Now, the invitation said full regalia/national dress, which was obviously totally lost on many of the Brazilian female guests, some of whom arrived as if straight from their offices or else were shockingly too casual. I spied two women wearing sleeveless dresses, which I thought was totally inappropriate for such a formal event given by a conservative Muslim nation. But then Brazil is a country where women often wear short-shorts and skimpy tops to school and to work, so nothing much here shocks me anymore.

The waiters at this affair were quite aggressive and kept asking us every 30-seconds or so if we wanted another soft drink, cod fish salad, or a couscous salad with shrimp, which they were carrying around the room on trays.

“This looks just like the same food they had at another event I went to recently,” my mother observed as we plunged into our cod fish salad.

“They must be using the same caterers,” I said.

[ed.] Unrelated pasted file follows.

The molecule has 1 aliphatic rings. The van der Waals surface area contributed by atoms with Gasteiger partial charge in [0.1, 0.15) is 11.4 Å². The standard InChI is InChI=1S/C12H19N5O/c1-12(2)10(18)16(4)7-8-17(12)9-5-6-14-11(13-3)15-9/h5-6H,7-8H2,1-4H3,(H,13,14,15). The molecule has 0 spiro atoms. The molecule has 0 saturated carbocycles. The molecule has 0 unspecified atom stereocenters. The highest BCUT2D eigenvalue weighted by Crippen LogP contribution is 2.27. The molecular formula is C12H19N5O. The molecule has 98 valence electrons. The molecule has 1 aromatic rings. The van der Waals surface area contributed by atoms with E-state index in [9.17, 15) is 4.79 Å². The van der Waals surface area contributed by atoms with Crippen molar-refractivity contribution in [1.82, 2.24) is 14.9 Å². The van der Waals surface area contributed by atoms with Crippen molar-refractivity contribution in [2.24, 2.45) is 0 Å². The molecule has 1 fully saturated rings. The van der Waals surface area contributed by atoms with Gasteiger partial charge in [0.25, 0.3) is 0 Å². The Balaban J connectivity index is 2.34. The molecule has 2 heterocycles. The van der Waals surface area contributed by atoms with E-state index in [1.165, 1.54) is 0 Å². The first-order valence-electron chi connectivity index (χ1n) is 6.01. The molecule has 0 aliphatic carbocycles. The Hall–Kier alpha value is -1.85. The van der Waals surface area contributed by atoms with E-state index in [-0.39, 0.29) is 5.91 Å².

Huge maroon and white flower displays were placed at the center of all the round tables that were set for dinner. Video screens had images of a Qatari man displayed vertically which was strange, and a small area had been set-up to serve dates and Arabic coffee.

An elderly Brazilian woman with hair dyed a deep maroon-red color waved at my mother and hobbled over with the aid of a cane to say hello to her.

“Is Estelle on vacation?” she asked my mother. When she noticed my mother’s puzzlement, she added, “you know the American ambassador’s wife.”

“Oh I don’t know,” my mom said.

“But you are American and are a member of the American Women’s Club aren’t you?” she protested.

“Yes, but I’m not a close friend of the ambassadress,” my mom tried to explain.